Tamron’s 16-300mm Is a Real Boy Now, Goes Longer Than Pinocchio’s Nose


Tamron 16-300mm Di II VC PZD Macro


Remember when Tamron announced their plans to make an insane 16-300mm zoom for crop bodies? Well, today that lens becomes considerably more real, having gotten pricing and availability finally. Officially designated B016, it’s “friendly” name is the 16-300mm Di II VC PZD Macro, which astute readers will notice for once doesn’t tell you everything you need to know about the lens. Missing are the maximum apertures, but luckily I can inform you those are f3.5-6.3. So, you have an effective 24-450mm (on Nikon, Sony, and pretty much everyone who isn’t Canon) or a 25.6-480mm (on Canon with their odd 1.6x crop) super zoom with the same apertures as the now-less-impressive 18-270mm. The PZD tells you it has a piezo-electric stepping motor for focusing, providing snappy focus for stills and acceptably smooth focus for video. VC is Tamron’s vibration compensation, which is really top of the line stuff these days and will do exactly what it claims when it says it’ll keep your images shake free. While I can’t in good conscience tell you an 18.8x super-zoom will optically stellar in every aspect, a pretty exotic construction of 16 elements in 12 groups with one ultra-extra (yes, they really call it that) refractive glass element, two low dispersion elements, one regular-ol’ extra refractive element, three molded glass aspherical elements, and one hybrid aspherical element suggest Tamron has gone to some pretty great lengths to assure it has the best image quality it possibly can for the constraints a super-zoom demands.


They gave us some small sample shots to illustrate what can be done with this:

Tamron_B016_Woman in market_©IanPlant

Tamron_B016_Stairs in Morocco_©IanPlant


Tamron_B016_Man and Camel_©IanPlant



Tamron_B016_Blue Alley in Morocco_©IanPlant


Preeeeetty, right?

So, obviously, the 16-300mm is not just redefining how many “x”s of zoom you can shove in a lens, but it has some aspirations for being a darn solid optic to boot. Big range, VC, exotic optical formula, and it even has a pretty darn awesome 15.3″ minimum focusing distance and none-too-shabby 1:2.9 maximum macro reproduction for the cherry on top.

All that was left is to know just how much this monster will run. And now we can tell you: $629. That’s it. $629. Only $180 more than the venerable 18-270mm. And we’re going to start receiving them on May 15th. Which is only like a month away,

So, maybe now would be a good time to remind you that you can get on our preorder list for one right here?

Thought so.


  • Scott Miller says:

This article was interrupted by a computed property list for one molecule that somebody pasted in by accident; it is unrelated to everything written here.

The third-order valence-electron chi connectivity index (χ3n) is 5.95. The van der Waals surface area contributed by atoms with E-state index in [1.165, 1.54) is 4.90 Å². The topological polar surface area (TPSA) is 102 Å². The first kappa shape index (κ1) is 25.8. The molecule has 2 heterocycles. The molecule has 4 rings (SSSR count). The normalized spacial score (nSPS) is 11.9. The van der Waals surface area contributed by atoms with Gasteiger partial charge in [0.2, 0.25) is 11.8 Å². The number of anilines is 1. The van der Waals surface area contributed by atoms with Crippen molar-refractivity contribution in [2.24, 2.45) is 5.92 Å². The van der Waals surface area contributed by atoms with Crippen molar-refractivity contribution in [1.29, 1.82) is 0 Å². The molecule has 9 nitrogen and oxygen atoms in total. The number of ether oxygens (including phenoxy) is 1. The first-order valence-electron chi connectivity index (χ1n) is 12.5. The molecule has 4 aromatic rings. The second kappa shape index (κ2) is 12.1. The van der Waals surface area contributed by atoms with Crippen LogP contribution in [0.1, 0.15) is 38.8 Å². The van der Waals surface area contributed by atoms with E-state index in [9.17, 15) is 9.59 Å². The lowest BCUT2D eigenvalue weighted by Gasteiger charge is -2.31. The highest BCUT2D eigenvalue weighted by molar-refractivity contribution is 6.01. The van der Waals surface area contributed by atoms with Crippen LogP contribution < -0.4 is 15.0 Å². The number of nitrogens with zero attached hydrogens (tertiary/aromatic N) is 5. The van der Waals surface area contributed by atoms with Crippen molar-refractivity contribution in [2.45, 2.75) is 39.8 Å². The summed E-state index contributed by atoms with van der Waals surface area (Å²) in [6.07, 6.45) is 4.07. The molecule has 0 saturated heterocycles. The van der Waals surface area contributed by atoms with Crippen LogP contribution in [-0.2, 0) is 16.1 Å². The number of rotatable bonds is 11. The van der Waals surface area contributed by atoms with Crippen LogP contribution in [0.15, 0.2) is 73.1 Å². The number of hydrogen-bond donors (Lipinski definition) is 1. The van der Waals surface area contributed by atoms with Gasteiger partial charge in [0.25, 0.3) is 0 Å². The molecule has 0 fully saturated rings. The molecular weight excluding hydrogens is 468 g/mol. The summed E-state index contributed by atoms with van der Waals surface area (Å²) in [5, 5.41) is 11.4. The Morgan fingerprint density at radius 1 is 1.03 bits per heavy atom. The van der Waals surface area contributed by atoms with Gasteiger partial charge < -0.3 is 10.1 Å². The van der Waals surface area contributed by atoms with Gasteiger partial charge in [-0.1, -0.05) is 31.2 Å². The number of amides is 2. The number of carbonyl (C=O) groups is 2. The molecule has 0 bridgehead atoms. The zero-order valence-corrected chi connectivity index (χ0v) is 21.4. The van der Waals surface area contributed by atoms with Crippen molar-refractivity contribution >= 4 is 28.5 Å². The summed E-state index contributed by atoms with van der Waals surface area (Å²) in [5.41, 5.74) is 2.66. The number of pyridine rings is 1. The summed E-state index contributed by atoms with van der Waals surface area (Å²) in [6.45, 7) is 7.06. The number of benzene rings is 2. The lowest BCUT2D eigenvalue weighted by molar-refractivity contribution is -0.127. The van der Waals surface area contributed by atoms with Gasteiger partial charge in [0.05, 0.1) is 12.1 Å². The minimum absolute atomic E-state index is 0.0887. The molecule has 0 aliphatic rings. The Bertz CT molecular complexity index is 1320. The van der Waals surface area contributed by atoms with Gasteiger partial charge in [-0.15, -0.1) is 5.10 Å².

will this lens be compatible with a Canon full frame?

    • Derek Derek says:

      Sadly no. As mentioned, it’s for crop bodies only (in the Tamron line, that would be the Di II designation.) It’s sadly a lot more difficult to make a travel zoom like this for full frame because the lens has to cover a much larger image circle, which raises the size, weight, and cost of such a lens pretty sharply. The closest you’ll find is usually a 28-300mm, such as the upcoming one Tamron announced back when it originally announced this lens: http://robertscamera.com/28-300mm-f-3-5-6-3-di-vc-pzd.html

      • Derek Derek says:

        Sorry, guess I did forget to actually say it’s crop-only, just listed the equivalent focal lengths. Bad Derek. But yeah, sadly, crop only. I don’t believe it’ll even mount on Canon full-frame since they lack the secondary mount mark needed for the crop lenses. Nikon uses could mount and use the lens, and then use the crop area mode on their full frames. Not so useful on an older body like the D700, but on a high rez one like the D800 that could be a useful trick for adding a travel zoom to a kit.

  • Colleen Kliewer says:

    So are you saying this is a great lens or a great lie? I am traveling and need a good telephoto lens. This would replace my kit 18-135, my macro and my 75-250 canon lenses and be lightweight. Is it too good to be true? Or should I buy or rent a Tameron 200-500?

    • Derek Derek says:

      Colleen, sorry, my editor just noticed this comment slipped past on us. I’m just saying the lens gets very long. I have not had a chance to try this lens in person yet, so I can’t say if the quality is a lie or not, but those are some seriously nice sample photos, and Tamron’s recent lenses have done nothing but impress the pants off of me. I swear by their new 24-70mm, even sold my Nikon one to get it because the Tamron is actually a better lens. So, I have high hopes for this being the new gold standard in travel zooms. I just can’t say for sure it is yet.

Leave a Reply